After studying under full scholarship at Berklee, with the encouragement of her mentor, Jack DeJohnette, Carrington moved to New York in 1983. For 5 years she was a much in-demand musician, working with James Moody, Lester Bowie, Pharoah Sanders, and others. In the late ‘80s she relocated to Los Angeles, where she gained recognition on late night TV as the house drummer for the Arsenio Hall Show, then again in the late ‘90s as the drummer on the Quincy Jones late night TV show, VIBE, hosted by Sinbad.

In 1989, Carrington released a GRAMMY®-nominated debut CD on Verve entitled Real Life Story, which featured Carlos Santana, Grover Washington Jr., Wayne Shorter, Patrice Rushen, Gerald Albright, John Scofield, Greg Osby, and Hiram Bullock. Other solo CDs include 2002’s Jazz is a Spirit, which features Herbie Hancock, Gary Thomas, Wallace Roney, Terence Blanchard, Kevin Eubanks, and Bob Hurst, and 2004’s Structure, a cooperative group which features Adam Rogers, Jimmy Haslip and Greg Osby. Both CDs were released on the Europe-based ACT Music label and enjoyed considerable media attention and critical acclaim in the European and Japanese markets.pick-em-terri-lyne-carringtons-money-jungle-provocative-in-blue-for-best-instrumental-jazz-album-grammy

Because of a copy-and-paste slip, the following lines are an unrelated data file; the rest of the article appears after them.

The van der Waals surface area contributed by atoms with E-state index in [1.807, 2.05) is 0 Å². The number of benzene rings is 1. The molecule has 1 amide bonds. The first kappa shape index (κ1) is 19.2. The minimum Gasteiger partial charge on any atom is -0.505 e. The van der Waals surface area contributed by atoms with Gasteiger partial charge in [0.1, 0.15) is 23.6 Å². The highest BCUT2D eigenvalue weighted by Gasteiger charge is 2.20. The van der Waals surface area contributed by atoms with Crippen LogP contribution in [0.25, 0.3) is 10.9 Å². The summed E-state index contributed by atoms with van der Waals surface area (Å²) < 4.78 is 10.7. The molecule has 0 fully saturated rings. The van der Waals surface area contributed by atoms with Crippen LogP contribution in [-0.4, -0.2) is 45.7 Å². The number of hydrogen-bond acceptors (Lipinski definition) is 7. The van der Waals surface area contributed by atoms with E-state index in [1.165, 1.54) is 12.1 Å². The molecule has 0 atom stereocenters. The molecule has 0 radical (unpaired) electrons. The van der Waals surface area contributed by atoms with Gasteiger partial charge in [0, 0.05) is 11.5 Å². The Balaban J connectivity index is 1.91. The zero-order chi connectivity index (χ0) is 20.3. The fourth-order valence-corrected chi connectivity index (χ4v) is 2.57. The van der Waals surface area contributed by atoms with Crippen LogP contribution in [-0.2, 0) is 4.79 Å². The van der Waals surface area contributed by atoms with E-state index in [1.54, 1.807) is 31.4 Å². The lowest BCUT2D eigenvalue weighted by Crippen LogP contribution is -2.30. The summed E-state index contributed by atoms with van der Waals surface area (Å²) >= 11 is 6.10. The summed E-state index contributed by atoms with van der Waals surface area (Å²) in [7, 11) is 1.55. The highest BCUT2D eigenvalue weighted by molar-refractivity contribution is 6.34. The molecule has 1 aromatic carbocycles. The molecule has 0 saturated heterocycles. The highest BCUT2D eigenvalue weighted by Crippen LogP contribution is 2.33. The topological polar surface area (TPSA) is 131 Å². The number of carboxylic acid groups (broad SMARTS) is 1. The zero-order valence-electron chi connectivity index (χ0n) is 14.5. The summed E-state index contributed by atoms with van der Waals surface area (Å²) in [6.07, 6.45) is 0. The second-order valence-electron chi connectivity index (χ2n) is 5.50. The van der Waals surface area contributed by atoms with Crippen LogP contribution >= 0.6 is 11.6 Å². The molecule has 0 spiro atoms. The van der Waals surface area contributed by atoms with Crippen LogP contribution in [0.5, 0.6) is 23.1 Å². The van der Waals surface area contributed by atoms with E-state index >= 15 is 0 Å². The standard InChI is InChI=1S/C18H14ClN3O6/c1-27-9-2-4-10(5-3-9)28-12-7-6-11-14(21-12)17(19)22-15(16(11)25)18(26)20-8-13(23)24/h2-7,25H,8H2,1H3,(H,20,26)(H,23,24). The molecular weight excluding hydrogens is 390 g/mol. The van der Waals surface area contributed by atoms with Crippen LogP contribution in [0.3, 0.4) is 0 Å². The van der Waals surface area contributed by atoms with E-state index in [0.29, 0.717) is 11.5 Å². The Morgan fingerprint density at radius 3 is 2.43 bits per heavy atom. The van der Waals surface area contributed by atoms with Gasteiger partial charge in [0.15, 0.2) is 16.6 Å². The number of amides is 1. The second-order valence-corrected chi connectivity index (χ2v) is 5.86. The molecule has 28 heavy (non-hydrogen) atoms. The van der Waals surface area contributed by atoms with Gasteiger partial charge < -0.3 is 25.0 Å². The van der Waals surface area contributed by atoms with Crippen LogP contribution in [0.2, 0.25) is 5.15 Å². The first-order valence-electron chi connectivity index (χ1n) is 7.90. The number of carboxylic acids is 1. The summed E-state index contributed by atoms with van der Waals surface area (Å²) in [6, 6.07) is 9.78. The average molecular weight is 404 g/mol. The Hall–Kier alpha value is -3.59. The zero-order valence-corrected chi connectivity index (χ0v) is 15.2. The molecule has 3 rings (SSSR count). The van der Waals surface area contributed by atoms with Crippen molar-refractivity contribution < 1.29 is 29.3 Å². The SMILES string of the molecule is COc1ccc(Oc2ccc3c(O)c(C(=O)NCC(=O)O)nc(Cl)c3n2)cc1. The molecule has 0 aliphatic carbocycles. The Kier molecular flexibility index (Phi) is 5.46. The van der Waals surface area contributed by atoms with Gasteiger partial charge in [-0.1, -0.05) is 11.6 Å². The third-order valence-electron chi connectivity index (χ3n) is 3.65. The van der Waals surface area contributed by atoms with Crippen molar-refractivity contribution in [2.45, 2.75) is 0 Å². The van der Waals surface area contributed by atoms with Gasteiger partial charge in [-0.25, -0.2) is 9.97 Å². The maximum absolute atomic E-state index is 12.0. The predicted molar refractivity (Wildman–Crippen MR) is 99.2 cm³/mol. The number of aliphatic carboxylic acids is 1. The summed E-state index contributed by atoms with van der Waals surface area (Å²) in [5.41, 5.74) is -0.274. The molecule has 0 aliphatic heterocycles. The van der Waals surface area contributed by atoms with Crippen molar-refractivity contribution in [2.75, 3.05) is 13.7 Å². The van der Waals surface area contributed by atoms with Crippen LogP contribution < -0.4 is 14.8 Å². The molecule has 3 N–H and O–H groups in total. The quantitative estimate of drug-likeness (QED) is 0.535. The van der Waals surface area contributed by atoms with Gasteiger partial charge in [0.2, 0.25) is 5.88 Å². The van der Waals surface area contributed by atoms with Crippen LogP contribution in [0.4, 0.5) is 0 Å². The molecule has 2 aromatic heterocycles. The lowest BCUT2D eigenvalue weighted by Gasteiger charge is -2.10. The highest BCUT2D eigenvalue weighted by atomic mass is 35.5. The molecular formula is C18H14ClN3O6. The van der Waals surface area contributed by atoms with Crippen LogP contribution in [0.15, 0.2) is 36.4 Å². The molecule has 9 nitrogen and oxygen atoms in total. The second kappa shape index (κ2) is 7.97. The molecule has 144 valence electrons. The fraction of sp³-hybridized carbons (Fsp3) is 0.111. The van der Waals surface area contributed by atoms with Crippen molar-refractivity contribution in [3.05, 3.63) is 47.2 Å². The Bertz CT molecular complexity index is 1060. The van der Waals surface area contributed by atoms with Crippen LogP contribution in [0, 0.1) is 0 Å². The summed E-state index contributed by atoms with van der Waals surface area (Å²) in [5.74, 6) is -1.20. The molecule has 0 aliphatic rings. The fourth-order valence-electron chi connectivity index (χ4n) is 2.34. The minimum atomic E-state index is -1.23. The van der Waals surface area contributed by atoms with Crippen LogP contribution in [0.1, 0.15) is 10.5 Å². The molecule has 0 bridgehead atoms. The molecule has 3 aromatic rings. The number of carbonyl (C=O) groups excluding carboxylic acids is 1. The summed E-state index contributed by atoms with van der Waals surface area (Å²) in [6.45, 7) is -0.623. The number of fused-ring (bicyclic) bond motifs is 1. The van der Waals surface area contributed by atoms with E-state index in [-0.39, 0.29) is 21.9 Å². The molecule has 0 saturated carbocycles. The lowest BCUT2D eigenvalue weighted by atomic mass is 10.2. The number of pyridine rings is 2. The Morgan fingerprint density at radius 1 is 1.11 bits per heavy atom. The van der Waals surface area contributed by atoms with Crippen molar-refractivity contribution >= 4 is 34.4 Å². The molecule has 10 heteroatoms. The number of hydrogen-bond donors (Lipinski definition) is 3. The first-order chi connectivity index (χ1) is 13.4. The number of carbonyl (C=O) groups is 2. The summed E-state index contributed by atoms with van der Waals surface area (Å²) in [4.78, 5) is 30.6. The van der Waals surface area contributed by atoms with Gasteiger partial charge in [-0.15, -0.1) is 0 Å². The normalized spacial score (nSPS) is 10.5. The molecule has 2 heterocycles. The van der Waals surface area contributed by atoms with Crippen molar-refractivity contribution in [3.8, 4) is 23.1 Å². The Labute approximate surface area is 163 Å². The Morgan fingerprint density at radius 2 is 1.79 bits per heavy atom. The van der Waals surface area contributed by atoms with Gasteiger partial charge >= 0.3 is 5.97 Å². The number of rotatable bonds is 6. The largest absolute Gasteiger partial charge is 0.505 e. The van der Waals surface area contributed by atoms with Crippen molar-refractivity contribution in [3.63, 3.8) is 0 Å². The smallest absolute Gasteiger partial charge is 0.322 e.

Carrington’s production and songwriting collaborations with artists such as Gino Vannelli, Peabo Bryson, Dianne Reeves, Siedah Garrett, Marilyn Scott have produced notable works as well, including her production of the Dianne Reeves GRAMMY®-nominated CD, That Day, as well as Dianne Reeves GRAMMY® Award-winning CD, Beautiful Life, in 2014.

Carrington has performed on many recordings throughout the ‘80s and ‘90s thru today. Notable examples of her work include Herbie Hancock’s GRAMMY® Award-winning CD Gershwin’s World, where she played alongside Joni Mitchell and Stevie Wonder. She has toured in many of Hancock’s musical configurations (from electric to acoustic) and is featured on his Future2Future DVD.